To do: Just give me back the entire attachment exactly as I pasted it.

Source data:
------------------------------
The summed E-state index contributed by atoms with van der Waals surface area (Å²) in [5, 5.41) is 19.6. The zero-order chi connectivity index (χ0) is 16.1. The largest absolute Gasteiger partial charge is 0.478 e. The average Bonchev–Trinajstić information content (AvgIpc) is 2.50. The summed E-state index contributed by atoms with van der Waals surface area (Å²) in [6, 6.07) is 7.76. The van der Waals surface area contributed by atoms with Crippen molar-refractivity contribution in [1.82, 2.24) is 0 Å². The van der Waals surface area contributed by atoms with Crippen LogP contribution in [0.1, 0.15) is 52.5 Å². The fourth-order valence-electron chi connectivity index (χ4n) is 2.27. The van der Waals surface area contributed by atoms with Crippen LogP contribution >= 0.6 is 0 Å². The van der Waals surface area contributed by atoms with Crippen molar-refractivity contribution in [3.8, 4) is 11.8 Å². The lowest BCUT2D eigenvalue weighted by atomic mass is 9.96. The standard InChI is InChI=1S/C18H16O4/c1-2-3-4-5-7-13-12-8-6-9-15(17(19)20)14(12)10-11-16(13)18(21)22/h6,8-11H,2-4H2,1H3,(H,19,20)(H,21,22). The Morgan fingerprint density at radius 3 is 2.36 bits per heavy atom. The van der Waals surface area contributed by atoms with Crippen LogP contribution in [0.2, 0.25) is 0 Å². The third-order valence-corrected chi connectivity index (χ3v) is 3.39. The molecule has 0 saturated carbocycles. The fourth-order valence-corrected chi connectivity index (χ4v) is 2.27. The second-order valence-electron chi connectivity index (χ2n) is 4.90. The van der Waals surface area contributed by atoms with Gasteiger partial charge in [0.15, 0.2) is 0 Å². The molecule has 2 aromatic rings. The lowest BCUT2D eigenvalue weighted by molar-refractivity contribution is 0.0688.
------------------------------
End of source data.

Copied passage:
The summed E-state index contributed by atoms with van der Waals surface area (Å²) in [5, 5.41) is 19.6. The zero-order chi connectivity index (χ0) is 16.1. The largest absolute Gasteiger partial charge is 0.478 e. The average Bonchev–Trinajstić information content (AvgIpc) is 2.50. The summed E-state index contributed by atoms with van der Waals surface area (Å²) in [6, 6.07) is 7.76. The van der Waals surface area contributed by atoms with Crippen molar-refractivity contribution in [1.82, 2.24) is 0 Å². The van der Waals surface area contributed by atoms with Crippen LogP contribution in [0.1, 0.15) is 52.5 Å². The fourth-order valence-electron chi connectivity index (χ4n) is 2.27. The van der Waals surface area contributed by atoms with Crippen LogP contribution >= 0.6 is 0 Å². The van der Waals surface area contributed by atoms with Crippen molar-refractivity contribution in [3.8, 4) is 11.8 Å². The lowest BCUT2D eigenvalue weighted by atomic mass is 9.96. The standard InChI is InChI=1S/C18H16O4/c1-2-3-4-5-7-13-12-8-6-9-15(17(19)20)14(12)10-11-16(13)18(21)22/h6,8-11H,2-4H2,1H3,(H,19,20)(H,21,22). The Morgan fingerprint density at radius 3 is 2.36 bits per heavy atom. The van der Waals surface area contributed by atoms with Crippen LogP contribution in [0.2, 0.25) is 0 Å². The third-order valence-corrected chi connectivity index (χ3v) is 3.39. The molecule has 0 saturated carbocycles. The fourth-order valence-corrected chi connectivity index (χ4v) is 2.27. The second-order valence-electron chi connectivity index (χ2n) is 4.90. The van der Waals surface area contributed by atoms with Gasteiger partial charge in [0.15, 0.2) is 0 Å². The molecule has 2 aromatic rings. The lowest BCUT2D eigenvalue weighted by molar-refractivity contribution is 0.0688.